You might be thinking wait a minute people dyslexia terrible spellers, how can you make it be a writer, but the thing is, they make editors. And we live in amazing time where technology can do a lot for spell checking, you can actually talk into a computer and have it write it all out for you. So if you are the kind of person that can tell a really great story, writing might be for you. We have so many resources available to us in this day and age that were not available 20 3040 years ago, that now people who couldn't do something before might be able to do it now, thanks to the wonderful direction that assistive technology has taken in our world today. Another path for adults with dyslexia is entrepreneurship. Many start businesses and have creative ideas and become the CEOs of companies or the founders of companies and think of really amazing solutions to the problems of our world today. That creative thinking can really help them to run in new directions and create innovative businesses that help the world become a better place. Another direction that I think is not encouraged enough these days is tradespeople. A lot of times people with dyslexia can be really great with their hands. They may not be very good with a pen, but they can be amazing at doing all sorts of other things. So thinking about becoming mechanics and electricians and woodworkers, one of the really important things that people don't think about is the way that you pay for your education in America, student loans have become out of control. And it reached a point where you can pay so much for your education that it doesn't matter that you make more at your job, because if most of your salary has to go back to paying your student loans, you aren't really living off of that much money by the end of the day. And people don't think about the fact that a lot of the trades, people actually work with apprenticeships, so they actually work out better financially as a student than sometimes people who went to college, if you can get a job that can make $100,000 a year, because you were an apprentice, and you don't have any student loans by the time that you were done. That can make a big financial difference on your life. And it can be a really successful job. And some of the union jobs have a lot of security for the people who work in the trades, and they're able to get jobs across the country. I have a cousin who moves across the country every time there's a really great electrician job. And it was one of the ways that he felt really successful is that he can go work anywhere and go check out different parts of the country, as he does some of his electrical work. So don't forget to suggest working in the trades as one of the possible solutions for somebody who maybe didn't do great in school, because they can learn other great skills that are necessary in our society. We need people who can work on our cars, we need people who can make our electricity work. We need people who can build houses and work with wood and build furniture. Let's not undervalue some of those trades that sometimes people might think of as blue collar jobs. But if you are really amazing at it, I know that I certainly will not touch anything electrical in my house, I will make somebody else do that. So I don't burn my house down, we need to make sure that we let students know that that's a really viable option, and they can make a great career out of it. Lastly, let's not forget, teachers, teachers can make a big difference. And having a teacher who's been through the struggle of dyslexia means that you have a teacher who knows how to help you who's been there who can relate to you. And so a lot of times people with dyslexia can actually turn into pretty amazing teachers, because they have those social emotional skills. They have the ability to connect with students who face similar challenges to them, and they know what it feels like and how to help because they've been there. Alright, let's recap what we talked about in today's episode. Getting remediation and finding the right job can make all the difference in the world for an adult with dyslexia. There are many careers that can be amazing for people with dyslexia, especially those that require creativity using your hands and relating to people who have learning differences. We also talked about some of the technology resources that exist today that didn't exist many years ago, that can help people in business be a lot more successful, because they have resources to help them with their reading or their spelling. In order to do their jobs more effectively. The world is becoming a more accepting place for people with learning differences. And getting rid of the stigma of learning differently is our next step. We're making baby steps, such as the LinkedIn job skill of bragging about your dyslexic thinking abilities. But there's still a long way to go to make the world a more accepting place of neurodiverse people. Alright, that's it for today. If you're an adult with dyslexia, tell me your story. I'd love to hear it. You can do it in the new dyslexia. devote a Facebook group as an option or send me an email at lisa@Lisa@Parnelloeducation.com. Thanks for listening today. I'll see you next week.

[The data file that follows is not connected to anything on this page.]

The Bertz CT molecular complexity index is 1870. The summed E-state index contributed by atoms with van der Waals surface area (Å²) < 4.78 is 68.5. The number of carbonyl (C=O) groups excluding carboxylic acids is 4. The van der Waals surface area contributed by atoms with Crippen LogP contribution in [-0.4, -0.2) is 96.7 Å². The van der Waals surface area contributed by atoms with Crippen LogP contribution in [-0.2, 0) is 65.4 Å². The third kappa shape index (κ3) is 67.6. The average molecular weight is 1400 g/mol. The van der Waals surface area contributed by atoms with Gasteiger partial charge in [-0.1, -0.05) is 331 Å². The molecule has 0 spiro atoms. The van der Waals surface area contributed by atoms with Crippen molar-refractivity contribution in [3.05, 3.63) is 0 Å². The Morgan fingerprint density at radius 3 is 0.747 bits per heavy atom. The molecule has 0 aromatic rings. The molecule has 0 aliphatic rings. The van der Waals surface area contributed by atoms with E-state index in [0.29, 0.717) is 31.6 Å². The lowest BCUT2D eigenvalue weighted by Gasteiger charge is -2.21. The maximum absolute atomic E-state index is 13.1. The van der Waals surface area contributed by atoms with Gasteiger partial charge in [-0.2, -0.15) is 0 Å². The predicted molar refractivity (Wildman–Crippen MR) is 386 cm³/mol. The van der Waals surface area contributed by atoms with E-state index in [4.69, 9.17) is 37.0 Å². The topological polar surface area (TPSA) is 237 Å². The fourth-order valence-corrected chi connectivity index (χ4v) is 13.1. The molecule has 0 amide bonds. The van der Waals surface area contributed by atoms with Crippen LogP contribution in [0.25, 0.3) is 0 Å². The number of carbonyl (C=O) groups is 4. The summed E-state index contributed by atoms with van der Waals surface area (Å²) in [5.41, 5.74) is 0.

Thanks for listening to today's episode of Dyslexia Devoted. Join us for our next episode by subscribing to this podcast as we devote each episode to different aspects of dyslexia. See you next time.
Transcribed by https://otter.ai